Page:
An integrated low cost miniaturised Fourier transform spectrometer for the simultaneous measurement of multiple atmospheric species.

Lead Research Organisation: University of Cambridge
Department Name: Chemistry


Low cost gas sampling is at a premium for a range of industrial and environmental applications. Non-dispersive infra-red (NDIR) spectroscopy is a well-proven and widely used method for low cost gas detection and is now available in a variety of ultra small, low cost configurations. However, while for some species (e.g. CO2) NDIR instruments are capable of high precision measurements in a range of environments, if multiple absorbing species are present, with its restricted spectral resolution (typically 100s of cm-1), NDIR techniques cannot be used quantitatively. We propose to overcome this limitation through the use of a static FTIR with ~ 5 cm-1 spectral resolution, integrated with a compact miniature White cell to produce a prototype ultra compact FTIR spectrometer. The instrument will operate in the mid IR, a spectral region which contains the strong fundamental absorptions of many molecular species.

The deliverables will be:
- A functioning prototype gas FTS spectrometer and absorption cell
- Laboratory validation and sensitivity tests (CO2, H2O, CH4 and N2O)
- Results from limited field trials
Conceptual design for a fully integrated low cost FTIR based instrument
The principal deliverable, an integrated miniaturised low cost FTIR spectrometer, will have wide ranging applicability in low cost gas detection, including industry, environmental monitoring and atmospheric science. The intention would be to seek follow-on funding from TSB and STFC Innovations, and NERC/EPSRC for technical developments and scientific applications.

The Project itself is expected to last for 6 months from 1-Oct 2012.

Planned Impact

The development of an integrated gas sensing system has the potential to have a high impact across multi-disciplinary section of the scientific community. The academic beneficiaries of this technology range from the atmospheric sciences (such as pollution transport meteorologists and climate scientists) through to chemists and volcanologists. The instrument may benefit any science group that operates spectrometers or has the requirement to spectroscopically analyse solid, liquid or gaseous samples. In summary the areas that could benefit from this technology include:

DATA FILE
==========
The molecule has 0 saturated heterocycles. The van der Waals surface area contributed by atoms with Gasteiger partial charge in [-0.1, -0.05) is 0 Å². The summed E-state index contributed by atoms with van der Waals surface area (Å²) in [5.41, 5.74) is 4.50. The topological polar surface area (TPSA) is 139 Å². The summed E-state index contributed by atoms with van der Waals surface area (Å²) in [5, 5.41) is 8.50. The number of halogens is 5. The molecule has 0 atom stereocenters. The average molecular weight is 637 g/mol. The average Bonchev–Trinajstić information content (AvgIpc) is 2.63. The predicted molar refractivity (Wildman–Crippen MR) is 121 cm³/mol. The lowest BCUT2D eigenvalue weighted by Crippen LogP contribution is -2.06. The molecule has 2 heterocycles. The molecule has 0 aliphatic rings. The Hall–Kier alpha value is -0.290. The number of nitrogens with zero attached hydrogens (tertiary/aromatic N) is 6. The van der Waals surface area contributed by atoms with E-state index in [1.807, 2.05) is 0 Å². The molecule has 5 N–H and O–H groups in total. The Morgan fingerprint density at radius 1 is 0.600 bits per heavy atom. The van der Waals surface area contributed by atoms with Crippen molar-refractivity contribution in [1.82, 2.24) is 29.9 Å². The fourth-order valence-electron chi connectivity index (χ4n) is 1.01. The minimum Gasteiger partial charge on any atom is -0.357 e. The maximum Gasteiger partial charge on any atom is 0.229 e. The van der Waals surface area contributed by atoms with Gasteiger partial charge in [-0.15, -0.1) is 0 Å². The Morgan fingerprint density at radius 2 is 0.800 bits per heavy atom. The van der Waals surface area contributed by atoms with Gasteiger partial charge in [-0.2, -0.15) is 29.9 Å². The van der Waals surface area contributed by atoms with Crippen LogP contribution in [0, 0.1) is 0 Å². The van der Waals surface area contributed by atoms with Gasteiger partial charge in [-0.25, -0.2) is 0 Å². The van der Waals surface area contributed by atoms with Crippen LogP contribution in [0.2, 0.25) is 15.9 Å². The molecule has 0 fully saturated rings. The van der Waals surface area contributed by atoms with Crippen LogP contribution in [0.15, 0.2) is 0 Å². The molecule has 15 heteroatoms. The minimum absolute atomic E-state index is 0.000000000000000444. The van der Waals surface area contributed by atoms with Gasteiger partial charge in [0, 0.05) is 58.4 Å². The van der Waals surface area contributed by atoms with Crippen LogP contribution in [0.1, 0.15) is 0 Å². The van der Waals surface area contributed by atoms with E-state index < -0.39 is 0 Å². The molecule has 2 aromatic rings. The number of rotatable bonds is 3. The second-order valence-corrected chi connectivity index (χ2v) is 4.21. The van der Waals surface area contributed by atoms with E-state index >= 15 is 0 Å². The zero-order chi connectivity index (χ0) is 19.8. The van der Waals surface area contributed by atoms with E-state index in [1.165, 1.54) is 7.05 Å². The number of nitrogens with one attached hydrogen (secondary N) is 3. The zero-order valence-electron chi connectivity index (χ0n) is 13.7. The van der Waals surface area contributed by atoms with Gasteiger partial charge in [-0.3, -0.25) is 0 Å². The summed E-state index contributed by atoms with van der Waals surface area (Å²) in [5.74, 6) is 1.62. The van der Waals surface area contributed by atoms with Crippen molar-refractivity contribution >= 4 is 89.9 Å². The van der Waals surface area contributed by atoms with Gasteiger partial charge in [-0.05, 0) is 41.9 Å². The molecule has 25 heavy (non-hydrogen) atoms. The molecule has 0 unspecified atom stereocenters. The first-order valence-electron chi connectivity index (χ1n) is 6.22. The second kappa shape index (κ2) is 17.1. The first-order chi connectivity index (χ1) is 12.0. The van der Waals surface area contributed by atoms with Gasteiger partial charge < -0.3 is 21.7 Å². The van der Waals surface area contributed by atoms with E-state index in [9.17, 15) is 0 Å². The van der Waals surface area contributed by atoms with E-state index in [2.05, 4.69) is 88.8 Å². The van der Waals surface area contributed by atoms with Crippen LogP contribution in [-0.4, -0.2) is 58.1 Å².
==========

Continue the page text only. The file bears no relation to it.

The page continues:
- Atmospheric pollution monitoring. In situ monitoring of urban or industrial areas, deployment on UAVs, balloon sondes and rocket sondes.
- Chemical processing sensors. For example in situ on-line measurements of chemical processes used in large scale pharmaceutical production plants.
- Military/counter terrorism chemical and explosive detection and analysis. Detection of chemical warfare agents.
- Environmental testing, (i.e. HAZMAT, roadside vehicle emissions, gas leak monitoring, etc)
- Medical diagnosis such as testing for diabetes through breath analysis.

The engagement with the Science Community shall be through the routes of publishing in scientific journals (Applied Optics, SPIE etc.) However, this integrated instrument will be of particular interest to certain science groups, these will be identified and shall be approached to either form a direct collaboration or to see whether this technology could be applied to their work in a method that would be of interest to them. Routes to these different user groups shall be through the Universities Research Services and Innovations groups. The engagement with the Industrial Community shall be through attending trade shows and publishing in trade magazines. There shall also be a direct liaison with relevant companies, in order that collaborations can be instigated for future field trials of the instrument. Finally, publicising the work on the internet, and using the Spectroscopy Group website, will automatically focus the communication with both science and industries that are interested in spectroscopy.

In science terms, the impact of the success will be measured by the number of citations of published material and the general interest that this work generates at conferences. In industrial terms, the interest generated from any collaboration formed will be seen as a major success. The economic impact will be reflected in the improved quality of scientific instrumentation that the SIFTS instrument would bring to the world spectroscopy market. It is unique in its technology, and therefore the UK would be advantageously placed to take advantage of the benefits to society and wealth generation.


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Description New methods have been employed to enhance the performance of the spectrometer to improve the sensitivity and it's robustness. We have developed novel data processing techniques and utilised existing technologies to develop the spectrometer further.
Exploitation Route The techniques that were established, especially in the area of the methods of calibration, are currently employed in the devices that we are using in other research projects
Sectors Agriculture, Food and Drink,Chemicals,Environment